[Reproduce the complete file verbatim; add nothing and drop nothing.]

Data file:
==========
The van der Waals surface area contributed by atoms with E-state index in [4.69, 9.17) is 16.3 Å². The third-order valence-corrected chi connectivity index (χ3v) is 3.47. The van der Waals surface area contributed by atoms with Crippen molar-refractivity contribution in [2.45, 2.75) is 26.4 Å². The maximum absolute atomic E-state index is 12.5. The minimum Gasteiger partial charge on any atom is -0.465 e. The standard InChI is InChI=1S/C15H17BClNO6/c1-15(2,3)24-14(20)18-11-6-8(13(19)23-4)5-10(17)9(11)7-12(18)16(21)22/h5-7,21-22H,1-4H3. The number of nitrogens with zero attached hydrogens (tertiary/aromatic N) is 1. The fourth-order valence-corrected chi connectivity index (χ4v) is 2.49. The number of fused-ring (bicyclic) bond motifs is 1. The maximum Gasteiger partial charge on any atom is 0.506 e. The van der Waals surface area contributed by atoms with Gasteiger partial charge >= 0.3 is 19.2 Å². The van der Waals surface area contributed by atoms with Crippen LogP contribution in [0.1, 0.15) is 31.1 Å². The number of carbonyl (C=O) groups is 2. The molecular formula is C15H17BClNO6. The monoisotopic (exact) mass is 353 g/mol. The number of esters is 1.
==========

The van der Waals surface area contributed by atoms with E-state index in [4.69, 9.17) is 16.3 Å². The third-order valence-corrected chi connectivity index (χ3v) is 3.47. The van der Waals surface area contributed by atoms with Crippen molar-refractivity contribution in [2.45, 2.75) is 26.4 Å². The maximum absolute atomic E-state index is 12.5. The minimum Gasteiger partial charge on any atom is -0.465 e. The standard InChI is InChI=1S/C15H17BClNO6/c1-15(2,3)24-14(20)18-11-6-8(13(19)23-4)5-10(17)9(11)7-12(18)16(21)22/h5-7,21-22H,1-4H3. The number of nitrogens with zero attached hydrogens (tertiary/aromatic N) is 1. The fourth-order valence-corrected chi connectivity index (χ4v) is 2.49. The number of fused-ring (bicyclic) bond motifs is 1. The maximum Gasteiger partial charge on any atom is 0.506 e. The van der Waals surface area contributed by atoms with Gasteiger partial charge >= 0.3 is 19.2 Å². The van der Waals surface area contributed by atoms with Crippen LogP contribution in [0.1, 0.15) is 31.1 Å². The number of carbonyl (C=O) groups is 2. The molecular formula is C15H17BClNO6. The monoisotopic (exact) mass is 353 g/mol. The number of esters is 1.